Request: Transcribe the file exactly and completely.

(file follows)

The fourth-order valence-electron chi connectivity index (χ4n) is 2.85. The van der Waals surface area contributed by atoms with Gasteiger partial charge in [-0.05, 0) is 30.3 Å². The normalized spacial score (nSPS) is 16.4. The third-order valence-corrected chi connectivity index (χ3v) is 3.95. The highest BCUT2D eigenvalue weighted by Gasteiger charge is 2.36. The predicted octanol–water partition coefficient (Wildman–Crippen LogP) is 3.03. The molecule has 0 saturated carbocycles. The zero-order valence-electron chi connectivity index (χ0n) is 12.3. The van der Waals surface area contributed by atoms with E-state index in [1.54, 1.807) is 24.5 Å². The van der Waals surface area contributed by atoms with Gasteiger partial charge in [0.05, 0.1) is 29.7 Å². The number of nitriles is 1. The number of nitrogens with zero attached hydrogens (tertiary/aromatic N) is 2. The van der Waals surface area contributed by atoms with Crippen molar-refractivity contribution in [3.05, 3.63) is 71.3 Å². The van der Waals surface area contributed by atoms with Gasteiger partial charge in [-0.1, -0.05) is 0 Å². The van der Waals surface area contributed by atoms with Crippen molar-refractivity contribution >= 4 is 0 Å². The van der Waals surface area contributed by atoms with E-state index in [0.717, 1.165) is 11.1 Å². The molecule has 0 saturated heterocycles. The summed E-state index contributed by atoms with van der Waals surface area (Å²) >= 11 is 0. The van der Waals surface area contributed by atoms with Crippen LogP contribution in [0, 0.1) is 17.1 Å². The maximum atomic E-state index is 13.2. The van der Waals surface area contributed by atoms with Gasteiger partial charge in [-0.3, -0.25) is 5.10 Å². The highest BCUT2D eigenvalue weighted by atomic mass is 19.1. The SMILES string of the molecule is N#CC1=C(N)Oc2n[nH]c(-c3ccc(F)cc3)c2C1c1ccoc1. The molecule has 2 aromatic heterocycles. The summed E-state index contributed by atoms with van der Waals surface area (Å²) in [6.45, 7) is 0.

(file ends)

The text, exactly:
The fourth-order valence-electron chi connectivity index (χ4n) is 2.85. The van der Waals surface area contributed by atoms with Gasteiger partial charge in [-0.05, 0) is 30.3 Å². The normalized spacial score (nSPS) is 16.4. The third-order valence-corrected chi connectivity index (χ3v) is 3.95. The highest BCUT2D eigenvalue weighted by Gasteiger charge is 2.36. The predicted octanol–water partition coefficient (Wildman–Crippen LogP) is 3.03. The molecule has 0 saturated carbocycles. The zero-order valence-electron chi connectivity index (χ0n) is 12.3. The van der Waals surface area contributed by atoms with E-state index in [1.54, 1.807) is 24.5 Å². The van der Waals surface area contributed by atoms with Gasteiger partial charge in [0.05, 0.1) is 29.7 Å². The number of nitriles is 1. The number of nitrogens with zero attached hydrogens (tertiary/aromatic N) is 2. The van der Waals surface area contributed by atoms with Crippen molar-refractivity contribution in [3.05, 3.63) is 71.3 Å². The van der Waals surface area contributed by atoms with Gasteiger partial charge in [-0.1, -0.05) is 0 Å². The van der Waals surface area contributed by atoms with Crippen molar-refractivity contribution >= 4 is 0 Å². The van der Waals surface area contributed by atoms with E-state index in [0.717, 1.165) is 11.1 Å². The molecule has 0 saturated heterocycles. The summed E-state index contributed by atoms with van der Waals surface area (Å²) >= 11 is 0. The van der Waals surface area contributed by atoms with Crippen LogP contribution in [0, 0.1) is 17.1 Å². The maximum atomic E-state index is 13.2. The van der Waals surface area contributed by atoms with Gasteiger partial charge in [-0.3, -0.25) is 5.10 Å². The highest BCUT2D eigenvalue weighted by atomic mass is 19.1. The SMILES string of the molecule is N#CC1=C(N)Oc2n[nH]c(-c3ccc(F)cc3)c2C1c1ccoc1. The molecule has 2 aromatic heterocycles. The summed E-state index contributed by atoms with van der Waals surface area (Å²) in [6.45, 7) is 0.